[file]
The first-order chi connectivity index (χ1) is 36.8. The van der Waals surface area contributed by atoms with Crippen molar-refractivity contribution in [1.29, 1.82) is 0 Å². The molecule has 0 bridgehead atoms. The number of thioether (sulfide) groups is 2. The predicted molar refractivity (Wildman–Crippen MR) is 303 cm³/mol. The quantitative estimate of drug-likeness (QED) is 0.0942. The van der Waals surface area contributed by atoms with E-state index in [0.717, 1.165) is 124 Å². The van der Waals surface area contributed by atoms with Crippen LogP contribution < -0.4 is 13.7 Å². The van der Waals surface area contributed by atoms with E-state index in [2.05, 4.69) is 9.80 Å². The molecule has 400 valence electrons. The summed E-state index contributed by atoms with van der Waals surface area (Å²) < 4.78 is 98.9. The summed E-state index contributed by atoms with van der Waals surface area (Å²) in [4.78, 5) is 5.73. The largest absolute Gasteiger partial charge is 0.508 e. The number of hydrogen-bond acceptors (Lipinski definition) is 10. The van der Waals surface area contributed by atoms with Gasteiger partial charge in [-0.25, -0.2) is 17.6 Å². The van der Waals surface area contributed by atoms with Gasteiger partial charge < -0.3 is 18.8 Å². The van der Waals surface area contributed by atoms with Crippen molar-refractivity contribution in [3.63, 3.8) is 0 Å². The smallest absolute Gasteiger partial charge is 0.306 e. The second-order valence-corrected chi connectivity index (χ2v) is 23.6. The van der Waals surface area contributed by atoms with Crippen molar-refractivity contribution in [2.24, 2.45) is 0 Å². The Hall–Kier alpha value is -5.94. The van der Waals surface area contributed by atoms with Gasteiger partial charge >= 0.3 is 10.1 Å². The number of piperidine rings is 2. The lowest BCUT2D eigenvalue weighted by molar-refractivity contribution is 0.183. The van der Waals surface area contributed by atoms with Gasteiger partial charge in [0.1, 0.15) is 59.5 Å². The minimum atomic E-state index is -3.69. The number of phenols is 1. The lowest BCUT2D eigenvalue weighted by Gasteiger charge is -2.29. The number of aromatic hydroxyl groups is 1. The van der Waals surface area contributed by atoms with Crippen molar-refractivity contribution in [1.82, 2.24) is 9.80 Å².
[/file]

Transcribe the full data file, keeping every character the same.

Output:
The first-order chi connectivity index (χ1) is 36.8. The van der Waals surface area contributed by atoms with Crippen molar-refractivity contribution in [1.29, 1.82) is 0 Å². The molecule has 0 bridgehead atoms. The number of thioether (sulfide) groups is 2. The predicted molar refractivity (Wildman–Crippen MR) is 303 cm³/mol. The quantitative estimate of drug-likeness (QED) is 0.0942. The van der Waals surface area contributed by atoms with E-state index in [0.717, 1.165) is 124 Å². The van der Waals surface area contributed by atoms with Crippen LogP contribution < -0.4 is 13.7 Å². The van der Waals surface area contributed by atoms with E-state index in [2.05, 4.69) is 9.80 Å². The molecule has 400 valence electrons. The summed E-state index contributed by atoms with van der Waals surface area (Å²) < 4.78 is 98.9. The summed E-state index contributed by atoms with van der Waals surface area (Å²) in [4.78, 5) is 5.73. The largest absolute Gasteiger partial charge is 0.508 e. The number of hydrogen-bond acceptors (Lipinski definition) is 10. The van der Waals surface area contributed by atoms with Gasteiger partial charge in [-0.25, -0.2) is 17.6 Å². The van der Waals surface area contributed by atoms with Gasteiger partial charge < -0.3 is 18.8 Å². The van der Waals surface area contributed by atoms with Crippen molar-refractivity contribution in [3.63, 3.8) is 0 Å². The smallest absolute Gasteiger partial charge is 0.306 e. The second-order valence-corrected chi connectivity index (χ2v) is 23.6. The van der Waals surface area contributed by atoms with Crippen molar-refractivity contribution in [2.24, 2.45) is 0 Å². The Hall–Kier alpha value is -5.94. The van der Waals surface area contributed by atoms with Gasteiger partial charge >= 0.3 is 10.1 Å². The number of piperidine rings is 2. The lowest BCUT2D eigenvalue weighted by molar-refractivity contribution is 0.183. The van der Waals surface area contributed by atoms with Gasteiger partial charge in [0.1, 0.15) is 59.5 Å². The minimum atomic E-state index is -3.69. The number of phenols is 1. The lowest BCUT2D eigenvalue weighted by Gasteiger charge is -2.29. The number of aromatic hydroxyl groups is 1. The van der Waals surface area contributed by atoms with Crippen molar-refractivity contribution in [1.82, 2.24) is 9.80 Å².